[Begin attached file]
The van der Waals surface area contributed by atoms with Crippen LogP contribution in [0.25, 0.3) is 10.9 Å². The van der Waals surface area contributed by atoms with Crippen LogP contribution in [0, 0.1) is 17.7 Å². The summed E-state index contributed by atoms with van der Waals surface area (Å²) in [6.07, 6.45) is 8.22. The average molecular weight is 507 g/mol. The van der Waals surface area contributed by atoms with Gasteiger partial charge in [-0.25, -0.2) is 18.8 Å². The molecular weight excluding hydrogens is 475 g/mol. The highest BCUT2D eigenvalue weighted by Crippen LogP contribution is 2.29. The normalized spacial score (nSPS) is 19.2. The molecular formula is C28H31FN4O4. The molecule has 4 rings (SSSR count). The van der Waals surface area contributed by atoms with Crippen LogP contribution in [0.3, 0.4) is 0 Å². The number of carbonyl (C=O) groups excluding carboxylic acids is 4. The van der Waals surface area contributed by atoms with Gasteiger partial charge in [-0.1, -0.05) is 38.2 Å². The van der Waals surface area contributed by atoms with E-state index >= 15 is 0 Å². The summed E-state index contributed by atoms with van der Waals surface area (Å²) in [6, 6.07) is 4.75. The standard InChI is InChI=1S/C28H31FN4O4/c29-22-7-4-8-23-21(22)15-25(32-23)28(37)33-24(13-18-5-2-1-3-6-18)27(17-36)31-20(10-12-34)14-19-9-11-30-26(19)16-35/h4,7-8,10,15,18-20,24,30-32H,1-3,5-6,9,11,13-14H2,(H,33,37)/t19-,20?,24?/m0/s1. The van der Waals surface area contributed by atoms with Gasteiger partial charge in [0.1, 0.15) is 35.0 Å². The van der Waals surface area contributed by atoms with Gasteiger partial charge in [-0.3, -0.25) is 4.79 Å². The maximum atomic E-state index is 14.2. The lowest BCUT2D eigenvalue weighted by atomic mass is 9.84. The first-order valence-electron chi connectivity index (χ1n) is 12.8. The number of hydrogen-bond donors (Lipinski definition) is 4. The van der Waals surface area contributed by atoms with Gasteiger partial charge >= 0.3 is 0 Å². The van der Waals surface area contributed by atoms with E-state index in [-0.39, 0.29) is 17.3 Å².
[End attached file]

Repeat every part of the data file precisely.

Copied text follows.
The van der Waals surface area contributed by atoms with Crippen LogP contribution in [0.25, 0.3) is 10.9 Å². The van der Waals surface area contributed by atoms with Crippen LogP contribution in [0, 0.1) is 17.7 Å². The summed E-state index contributed by atoms with van der Waals surface area (Å²) in [6.07, 6.45) is 8.22. The average molecular weight is 507 g/mol. The van der Waals surface area contributed by atoms with Gasteiger partial charge in [-0.25, -0.2) is 18.8 Å². The molecular weight excluding hydrogens is 475 g/mol. The highest BCUT2D eigenvalue weighted by Crippen LogP contribution is 2.29. The normalized spacial score (nSPS) is 19.2. The molecular formula is C28H31FN4O4. The molecule has 4 rings (SSSR count). The van der Waals surface area contributed by atoms with Crippen LogP contribution in [0.3, 0.4) is 0 Å². The number of carbonyl (C=O) groups excluding carboxylic acids is 4. The van der Waals surface area contributed by atoms with Gasteiger partial charge in [-0.1, -0.05) is 38.2 Å². The van der Waals surface area contributed by atoms with E-state index >= 15 is 0 Å². The summed E-state index contributed by atoms with van der Waals surface area (Å²) in [6, 6.07) is 4.75. The standard InChI is InChI=1S/C28H31FN4O4/c29-22-7-4-8-23-21(22)15-25(32-23)28(37)33-24(13-18-5-2-1-3-6-18)27(17-36)31-20(10-12-34)14-19-9-11-30-26(19)16-35/h4,7-8,10,15,18-20,24,30-32H,1-3,5-6,9,11,13-14H2,(H,33,37)/t19-,20?,24?/m0/s1. The van der Waals surface area contributed by atoms with Gasteiger partial charge in [0.1, 0.15) is 35.0 Å². The van der Waals surface area contributed by atoms with Gasteiger partial charge in [-0.3, -0.25) is 4.79 Å². The maximum atomic E-state index is 14.2. The lowest BCUT2D eigenvalue weighted by atomic mass is 9.84. The first-order valence-electron chi connectivity index (χ1n) is 12.8. The number of hydrogen-bond donors (Lipinski definition) is 4. The van der Waals surface area contributed by atoms with Gasteiger partial charge >= 0.3 is 0 Å². The van der Waals surface area contributed by atoms with E-state index in [-0.39, 0.29) is 17.3 Å².